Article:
One of the wonderful things about living in Texas is that it means living next door to a whole ‘nother country. Political hoo-ha aside, this geographical situation has a lot of cool cultural implications, and affords interesting opportunities such as the event I attended last evening, “Border Writers / Escritores de le Frontera: A Literary Symposium.”
The event featured readings by seven writers whose work highlighted the cultures of Mexico and North American border states, and the way the cultures blend to form something new and unique. Their work also reflected the struggles of people who find themselves in a limbo of un-belonging in either place. Reyna Grande read from her memoir about being rejected by her friends in Mexico after immigrating to the US; Domingo Martinez read of his sisters’ humorous but heartbreaking attempts to pretend at being rich white girls.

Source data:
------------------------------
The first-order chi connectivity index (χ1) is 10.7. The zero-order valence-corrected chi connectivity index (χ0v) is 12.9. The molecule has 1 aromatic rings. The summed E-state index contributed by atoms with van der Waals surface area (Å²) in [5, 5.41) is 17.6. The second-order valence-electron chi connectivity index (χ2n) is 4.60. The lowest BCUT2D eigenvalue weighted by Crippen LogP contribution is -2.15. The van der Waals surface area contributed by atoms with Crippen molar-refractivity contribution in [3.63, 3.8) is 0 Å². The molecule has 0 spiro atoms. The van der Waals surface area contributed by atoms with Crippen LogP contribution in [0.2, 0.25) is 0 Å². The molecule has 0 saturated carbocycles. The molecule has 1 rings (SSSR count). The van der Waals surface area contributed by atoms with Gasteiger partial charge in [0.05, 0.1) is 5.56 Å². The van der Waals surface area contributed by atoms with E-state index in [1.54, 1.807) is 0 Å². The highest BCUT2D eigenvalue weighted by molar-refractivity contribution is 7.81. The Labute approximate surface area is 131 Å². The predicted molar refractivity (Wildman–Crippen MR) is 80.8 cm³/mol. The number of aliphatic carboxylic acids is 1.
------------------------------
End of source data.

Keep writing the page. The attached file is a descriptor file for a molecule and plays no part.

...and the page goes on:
Martinez’s reading from his 2012 National Book Award finalist memoir, The Boy Kings of Texas, was the undisputed highlight of the evening. But I was already familiar with Martinez’s work and so I wasn’t surprised by how good it was. Chuy Ramirez, on the other hand, was a name I hadn’t heard before, and his reading from his short story collection, Strawberry Fields, blew me out of my chair.